These are the words that Jesus prays for his bride in John 17. Unity in the church, just as the three members of the Trinity are perfectly united. One Lord, Jesus Christ, head of one body, the Church, chosen to be his hands and feet in this world. It’s beautiful.
But take a look around at the bride of Christ today. Do we seem unified? I’m not talking about denominations, minor theological differences, or the way you practice the sacraments. Like it or not, as long as you believe in Jesus Christ as Lord and that he is the only one who was able to tear the veil between the Holy and the common, you’re a Christian (and so are the people at that weird church down the street where they speak in tongues and believe that the communion wine actually becomes Jesus’ blood).
No, it doesn’t matter if you practice baptism by immersion or sprinkling, if you think that communion is an act of remembrance or cannibalism, or if you believe in a literal or figurative 7-day creation. Those things may be a by-product of disunity among believers, but I don’t think that’s what Jesus was talking about when he prayed for each of us in the upper room. I think he was talking about how we treat each other in the body.
Brothers and sisters, I don’t know about you, but I see a lot of fighting over ridiculous things between Christians these days. Conservative believers argue against liberal believers all over the place (especially on social media), bickering about things like ISIS, Trump and Clinton, Planned Parenthood, homosexuality, etc. Each of us fights from our corner of the ring because we lament the way the world is and long for something better, but all the while we fail to realize that our political in-fighting isn’t solving anything, nor is it in obedience to what our Lord has asked of us.
1 John 3:23 says, “And this is his commandment, that we believe in the name of his Son Jesus Christ and love one another, just as he has commanded us,” and then later in 4:20-21, “he who does not love his brother whom he has seen cannot love God whom he has not seen. And this commandment we have from him: whoever loves God must also love his brother.”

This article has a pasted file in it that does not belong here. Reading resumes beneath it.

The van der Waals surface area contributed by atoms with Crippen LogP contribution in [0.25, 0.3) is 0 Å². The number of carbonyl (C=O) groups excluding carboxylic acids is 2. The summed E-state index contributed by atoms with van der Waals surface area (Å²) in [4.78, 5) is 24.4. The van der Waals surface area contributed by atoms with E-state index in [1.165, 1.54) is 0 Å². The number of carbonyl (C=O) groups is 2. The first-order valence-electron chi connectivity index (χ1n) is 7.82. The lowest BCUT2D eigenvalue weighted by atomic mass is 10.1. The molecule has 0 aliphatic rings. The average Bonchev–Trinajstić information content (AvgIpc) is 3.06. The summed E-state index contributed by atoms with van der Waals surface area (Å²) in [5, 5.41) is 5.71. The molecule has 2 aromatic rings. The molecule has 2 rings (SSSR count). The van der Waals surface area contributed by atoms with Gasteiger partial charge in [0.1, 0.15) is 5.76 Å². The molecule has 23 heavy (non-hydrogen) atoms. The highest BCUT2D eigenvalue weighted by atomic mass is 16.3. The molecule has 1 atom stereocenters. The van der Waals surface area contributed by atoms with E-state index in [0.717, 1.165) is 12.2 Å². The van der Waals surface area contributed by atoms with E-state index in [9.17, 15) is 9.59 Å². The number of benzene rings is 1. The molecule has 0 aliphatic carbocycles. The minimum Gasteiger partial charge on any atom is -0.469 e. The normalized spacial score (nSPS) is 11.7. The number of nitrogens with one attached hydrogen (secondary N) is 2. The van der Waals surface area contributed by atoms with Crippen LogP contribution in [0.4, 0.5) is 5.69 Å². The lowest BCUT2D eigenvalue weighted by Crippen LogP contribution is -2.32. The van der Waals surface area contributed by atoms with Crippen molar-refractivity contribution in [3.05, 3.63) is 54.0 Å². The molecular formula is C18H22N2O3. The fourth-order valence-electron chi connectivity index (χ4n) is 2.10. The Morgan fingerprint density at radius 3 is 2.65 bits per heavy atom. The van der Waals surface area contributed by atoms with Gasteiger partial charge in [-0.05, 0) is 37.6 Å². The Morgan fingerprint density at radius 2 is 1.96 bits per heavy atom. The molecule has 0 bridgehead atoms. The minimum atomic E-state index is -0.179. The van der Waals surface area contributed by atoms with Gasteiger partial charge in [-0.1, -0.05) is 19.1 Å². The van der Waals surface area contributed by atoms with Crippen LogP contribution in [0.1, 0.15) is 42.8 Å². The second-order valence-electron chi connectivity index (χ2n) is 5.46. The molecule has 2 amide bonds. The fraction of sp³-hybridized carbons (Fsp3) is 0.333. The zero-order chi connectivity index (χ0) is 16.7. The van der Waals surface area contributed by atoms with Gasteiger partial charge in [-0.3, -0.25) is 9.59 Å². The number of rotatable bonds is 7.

Love doesn’t mean always agreeing with each other, but it does mean bearing with each other in spite of our differences, for “love is patient and kind…it is not self-seeking, it is not easily angered, it keeps no record of wrongs.” (1 Cor. 13:4-5, ESV & NIV). How are you doing on that front?
Brothers and sisters, keep your political views, keep the things that make your hearts beat and cry for justice, but please, please, please, I urge you – don’t attack each other when you disagree! We, liberal, conservative, Bengali, American, or whatever else, are the Church, the body and bride of Christ. We represent our Lord to the entire world, and the entire world is watching. As they watch, will they see Christ’s love, or Satan’s hatred? That, as his Church, is up to us.
We were commanded to love our neighbors. How much more each other? Please, no matter who you are or what camp you sit in, as long as you’re claiming Jesus as Lord and Savior, let your words and actions be born out of love, even toward those you disagree with. He expects nothing less from his bride.
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